About a year after I had my first period, I started experience really intense headaches. I was super sensitive to light and sound and generally was miserable. Even getting up to go to the bathroom hurt. Forget going anywhere else! My pediatrician prescribed medications for a migraine called non-steroidal anti-inflammatory drugs, which helped a little bit, but I was still fairly miserable. I missed three days of school every month. At first, me and my mom didn’t see a pattern to the migraines, but after a few months of tracking them, we realized that it had to do with my menstrual cycle.
Since I was 14, my mom was really against me taking oral contraceptives for my migraines. Instead, we tried to modify my diet. I stopped eating chocolate and soda, which made me miserable during the rest of the month. I tried eating soy dairy instead of real dairy, but I really missed ice cream. For two years, I switched between doctors. I had MRIs and other scans to try to figure out if the migraines were caused by something else. My doctor told me that migraine medications should stop acute menstrual migraine symptoms, but apparently I was a special case.
In my late teens, I started getting what my doctor called rebound headaches from the menstrual migraines. After wearing her down for a year, my dad convinced my mom to let me go on birth control to stop the menstrual migraines. It didn’t eliminate them right away. I had to try two pills before finding the right one that didn’t cause other side effects, such as weight gain. I ended up on a combined oral contraceptive pill that really did the trick in conjunction with a migraine pill.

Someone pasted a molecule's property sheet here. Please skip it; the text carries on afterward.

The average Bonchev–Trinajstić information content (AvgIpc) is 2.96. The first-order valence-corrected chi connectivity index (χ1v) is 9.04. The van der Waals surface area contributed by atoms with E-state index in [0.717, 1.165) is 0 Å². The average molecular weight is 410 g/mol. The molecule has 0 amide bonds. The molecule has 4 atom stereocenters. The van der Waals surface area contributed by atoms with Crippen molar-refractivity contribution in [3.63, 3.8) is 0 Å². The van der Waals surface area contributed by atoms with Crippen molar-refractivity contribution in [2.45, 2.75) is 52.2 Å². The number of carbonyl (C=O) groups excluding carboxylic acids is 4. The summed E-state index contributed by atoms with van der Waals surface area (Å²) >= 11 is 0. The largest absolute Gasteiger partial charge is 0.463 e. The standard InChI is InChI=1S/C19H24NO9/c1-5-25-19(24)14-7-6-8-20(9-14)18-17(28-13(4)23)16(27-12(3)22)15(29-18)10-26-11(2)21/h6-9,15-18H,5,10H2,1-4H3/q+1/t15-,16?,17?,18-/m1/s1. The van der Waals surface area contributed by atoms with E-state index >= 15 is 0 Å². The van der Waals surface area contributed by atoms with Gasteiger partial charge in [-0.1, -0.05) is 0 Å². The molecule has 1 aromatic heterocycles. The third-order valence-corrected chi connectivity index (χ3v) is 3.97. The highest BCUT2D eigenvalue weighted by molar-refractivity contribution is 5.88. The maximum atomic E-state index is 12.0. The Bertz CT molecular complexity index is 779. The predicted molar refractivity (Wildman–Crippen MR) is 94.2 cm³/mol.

I’ve been on that pill for six years now, and I no longer experience menstrual migraines. However, my soon-to-be husband and I have been talking about what will happen when we decide to have children. I won’t be able to be on a pill or any hormonal birth control when we’re trying to conceive, so the migraines likely will come back. Theoretically, they won’t stick around while I’m pregnant, but they will be back again after I give birth and while I’m breastfeeding. We’ve talked a lot about ways to communicate when I have those pains and feelings. I’m also working with a doctor right now to see if there are other solutions that might work for me. I know a child will be worth it, but I don’t want to spend his or her first months in a painful rage.
Staff, Migraines, Headaches and Hormones. WebMD.